Though they are neighboring states and many residents go back and forth between the two, it is important to know that family law issues are handled very differently in Minnesota and Wisconsin. To fully understand the differences and how they can impact your case, keep reading this blog article.
Child Custody Terms
When dealing with child custody issues in the different states, it is important to realize that each has its own set of terms. While the general term that most people identify with is “child custody,” Minnesota laws refer to custody schedules as “parenting time” while Wisconsin calls it “physical placement.” The specific laws are similar, but any differences may have an impact on your individual situation. It is best to consult with your attorney before making any decisions about child custody or other issues.
Property Division Laws
Another divorce issue that is handled very differently in Minnesota and Wisconsin is how your property is distributed. Wisconsin is a community property state, meaning nearly all property is considered joint and divided between the parties 50-50. On the other hand, in Minnesota, property is divided according to the law of equitable distribution. This means that marital property and debts are divided fairly and equitably, but not necessarily 50-50. These very different laws mean that it is extremely important to know how filing for divorce in a particular state may impact your future.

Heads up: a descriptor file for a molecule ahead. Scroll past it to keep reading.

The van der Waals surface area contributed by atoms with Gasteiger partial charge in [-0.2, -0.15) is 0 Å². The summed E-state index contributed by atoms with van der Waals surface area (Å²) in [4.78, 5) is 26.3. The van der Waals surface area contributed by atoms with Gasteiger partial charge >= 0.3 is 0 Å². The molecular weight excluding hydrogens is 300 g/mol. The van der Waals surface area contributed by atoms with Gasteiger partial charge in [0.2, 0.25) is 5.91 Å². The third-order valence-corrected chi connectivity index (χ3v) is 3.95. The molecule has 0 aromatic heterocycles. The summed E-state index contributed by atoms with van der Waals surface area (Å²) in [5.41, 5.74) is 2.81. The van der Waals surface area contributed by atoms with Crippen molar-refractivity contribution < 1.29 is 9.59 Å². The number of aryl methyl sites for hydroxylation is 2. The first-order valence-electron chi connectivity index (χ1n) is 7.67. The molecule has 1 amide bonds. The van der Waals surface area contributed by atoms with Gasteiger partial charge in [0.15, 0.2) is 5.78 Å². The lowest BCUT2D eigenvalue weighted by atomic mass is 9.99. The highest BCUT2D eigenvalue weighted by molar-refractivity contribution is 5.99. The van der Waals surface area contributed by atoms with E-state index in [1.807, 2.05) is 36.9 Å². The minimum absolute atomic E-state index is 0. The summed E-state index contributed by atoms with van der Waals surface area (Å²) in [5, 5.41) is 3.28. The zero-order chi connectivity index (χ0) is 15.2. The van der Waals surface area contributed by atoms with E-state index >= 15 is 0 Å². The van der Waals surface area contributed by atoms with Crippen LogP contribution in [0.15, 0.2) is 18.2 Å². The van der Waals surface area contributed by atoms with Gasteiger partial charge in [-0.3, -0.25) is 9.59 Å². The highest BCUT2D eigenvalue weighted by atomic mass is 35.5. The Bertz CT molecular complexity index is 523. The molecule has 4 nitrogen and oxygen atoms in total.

Filing For Divorce
Since Minnesota and Wisconsin have different guidelines on how divorces are handled, it actually matters where you file for divorce. Filing in Minnesota may have a completely different impact on your life than filing in Wisconsin. You will need an experienced lawyer assess your specific situation and help determine where it is better for you to file for divorce.
If you would like to discuss this issue and how it relates to your situation, please contact Hellmuth & Johnson Family Law attorney Michelle Kniess by phone at 952-460-9259 or email at [email protected]
*This article was originally published on the Kniess Family Law website.